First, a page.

auto parts, furniture and various other areas trying to find tem and find a name. We also launched CarMax Auto
an interesting idea. Our criteria were pretty straightforward. Finance as an integral part of the business to assure that we
We preferred a large segment with lots of room for growth; had a clear understanding of consumer finance behavior and
a segment where no other strong big-box player was significant control over our own future in this area. After a
successful, preferably with a fragmented competitor base; whirlwind of effort, we opened the first CarMax superstore
an arena where our retail and management skills might on September 29, 1993, in Richmond,Va.The team had
give us an advantage; and a market where there was a clear clearly done its job well…the consumer offer was an imme-
and significant unmet consumer need. diate hit and remains virtually unchanged today.The many
We had also looked at new automobile sales, but the behind-the-scenes operating processes still required a great
constraints of franchise laws and reluctance of manufacturers deal of refinement, however.We continued to develop, refine
to cooperate with systematic retailers represented major and re-work them as we opened a second store in Raleigh
barriers to building an effective modern retail business. in 1994, two in Atlanta in 1995 and one each in Charlotte
Then, in October of 1991, a local Richmond entrepre- and Orlando in 1996. By early 1997, we were ready to
neur named Ron Moore, who was doing background begin our national rollout.We took the company public in
research on industries for us on a consulting basis, asked February 1997 as a tracking stock of Circuit City.
that one great question:“Have you ever thought about Over the next three years, we grew exponentially, con-
used cars?”The answer was no, but it struck me immedi- fronted and overcame several look-alike competitors, made
ately as the path to a truly “Big Idea.”When I shared the lots of mistakes and hit lots of bumps in the road.We even-
question with Rick Sharp, then Circuit City president and tually took a two-year growth hiatus to catch our breath
CEO, he had the same immediate reaction.We quickly and improve our profitability.Thanks to the extraordinary
started brainstorming ways to apply the logic of big-box efforts and dedication of the CarMax associates who joined
retailing to the used car business, and the basic framework us along the way, we’ve survived it all and prospered.
of the CarMax idea was soon in place.
Rick drafted Richard Smith, then a manager of infor- WHERE WE ARE
Slightly more than 12 months ago, we restarted our store
mation systems at Circuit City (today assistant VP of IS at
growth program, and on October 1st, we separated
CarMax) to start working on the outlines of the information
2 CARMAX 2003
completely from Circuit City in a tax-free distribution Growth Plan. Our plan to grow the CarMax con-
of shares. In our first partial year as an independent cept nationwide will be key to our value creation.We’ve
company, we’re off to a good start. gotten off to a strong start by opening eight stores from
Sales. Strong sales and earnings growth characterized February 2002 through March 2003.These new stores
fiscal 2003 through the first nine months of the year. have also significantly exceeded our expectations in both
This was interrupted in the fourth quarter when Mother sales and profitability.We expect to open seven or eight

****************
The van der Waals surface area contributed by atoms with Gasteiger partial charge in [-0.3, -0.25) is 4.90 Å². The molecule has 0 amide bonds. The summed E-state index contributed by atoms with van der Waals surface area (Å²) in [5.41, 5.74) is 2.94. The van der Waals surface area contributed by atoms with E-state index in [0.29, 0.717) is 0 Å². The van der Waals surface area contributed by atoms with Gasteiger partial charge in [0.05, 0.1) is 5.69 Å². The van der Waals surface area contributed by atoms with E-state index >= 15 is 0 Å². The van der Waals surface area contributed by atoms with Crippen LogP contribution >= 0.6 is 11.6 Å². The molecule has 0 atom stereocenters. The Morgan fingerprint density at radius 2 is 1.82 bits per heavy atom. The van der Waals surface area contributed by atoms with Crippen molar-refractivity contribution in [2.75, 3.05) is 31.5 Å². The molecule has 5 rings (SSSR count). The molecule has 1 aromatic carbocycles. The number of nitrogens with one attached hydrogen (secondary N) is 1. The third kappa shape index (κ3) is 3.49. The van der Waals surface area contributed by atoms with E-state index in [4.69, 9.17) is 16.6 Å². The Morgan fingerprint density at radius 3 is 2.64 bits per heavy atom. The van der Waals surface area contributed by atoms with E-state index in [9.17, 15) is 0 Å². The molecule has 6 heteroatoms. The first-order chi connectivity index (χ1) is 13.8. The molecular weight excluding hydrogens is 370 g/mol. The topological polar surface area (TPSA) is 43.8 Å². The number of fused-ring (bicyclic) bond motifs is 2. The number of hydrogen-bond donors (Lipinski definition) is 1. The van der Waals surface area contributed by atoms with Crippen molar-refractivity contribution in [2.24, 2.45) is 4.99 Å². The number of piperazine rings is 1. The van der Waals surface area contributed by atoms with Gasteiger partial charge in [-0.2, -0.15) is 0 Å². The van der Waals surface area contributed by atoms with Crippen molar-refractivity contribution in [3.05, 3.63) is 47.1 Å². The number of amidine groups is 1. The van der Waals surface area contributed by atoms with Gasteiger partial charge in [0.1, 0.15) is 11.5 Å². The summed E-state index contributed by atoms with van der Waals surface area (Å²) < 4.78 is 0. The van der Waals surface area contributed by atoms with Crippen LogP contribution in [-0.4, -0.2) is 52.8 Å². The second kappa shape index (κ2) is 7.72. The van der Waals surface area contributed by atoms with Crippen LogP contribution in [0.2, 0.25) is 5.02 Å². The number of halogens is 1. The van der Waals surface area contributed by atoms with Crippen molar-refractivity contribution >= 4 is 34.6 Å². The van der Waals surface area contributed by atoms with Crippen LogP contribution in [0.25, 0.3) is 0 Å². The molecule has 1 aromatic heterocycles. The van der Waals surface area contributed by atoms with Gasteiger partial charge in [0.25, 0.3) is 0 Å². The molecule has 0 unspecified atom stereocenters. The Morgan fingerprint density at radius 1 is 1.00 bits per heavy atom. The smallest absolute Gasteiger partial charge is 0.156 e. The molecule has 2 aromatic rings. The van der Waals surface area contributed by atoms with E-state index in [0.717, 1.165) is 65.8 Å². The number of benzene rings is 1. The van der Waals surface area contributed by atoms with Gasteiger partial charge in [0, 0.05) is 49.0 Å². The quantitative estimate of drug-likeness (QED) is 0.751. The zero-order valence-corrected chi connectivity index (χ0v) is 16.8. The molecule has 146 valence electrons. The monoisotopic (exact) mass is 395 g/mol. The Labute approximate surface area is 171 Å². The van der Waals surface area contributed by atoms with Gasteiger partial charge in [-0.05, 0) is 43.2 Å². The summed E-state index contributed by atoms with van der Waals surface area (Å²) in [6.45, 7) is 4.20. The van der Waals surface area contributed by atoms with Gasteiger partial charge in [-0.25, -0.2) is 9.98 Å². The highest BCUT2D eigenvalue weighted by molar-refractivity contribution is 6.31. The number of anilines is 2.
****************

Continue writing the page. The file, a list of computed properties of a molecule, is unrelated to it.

Nature delivered a tough winter, particularly in our additional stores during the balance of fiscal 2004. Going
mid-Atlantic and Southeastern markets. Nonetheless, we forward, we expect to open used car superstores equal to
finished the year having grown comp store used unit sales 15% to 20% of our store base each year.
8% and total sales 12% to nearly $4 billion. Of equal importance in creating value will be continu-
Earnings. Fiscal 2003 was a transition year for SG&A ing to grow our used car market share and improve our
expenses and, therefore, for earnings growth. First, we operating productivity in all stores.Through a combination
experienced the stepped-up expenses related to ramping of these efforts, we believe we should be able to generate
up our geographic growth.These expenses include pre- comp store used unit sales growth in the 5% to 9% range
opening, recruiting, training, relocation and the continued for the next several years.
development of our management bench in anticipation After our separation anniversary in October, we should
of the store openings planned for the next three years. also begin realizing significant overhead leverage on our cor-
During the latter half of the year, we also began to porate SG&A expenses as we continue our growth.We have
experience the incremental costs associated with being estimated the annual impact of the incremental costs of sepa-
an independent company.These totaled approximately ration to be $20–22 million, approximately $9 million of
$9 million for the second half of the year and included which we experienced in fiscal 2003.We expect an additional
higher costs for health and welfare benefits (more than $11–13 million in incremental separation costs in fiscal 2004.
half the increase), as well as added expenses for fully We also expect CarMax Auto Finance to continue to be
assuming such functions as legal, treasury and media buy- a contributor to our success. It is important to remember,
ing. Consequently, the expense leverage that we would however, that its share of total profit contribution is expected
otherwise have expected from strong comp store used to decline as the unusually high interest rate spreads of the
unit growth was offset.We also had non-tax-deductible, last several years diminish.While CarMax Auto Finance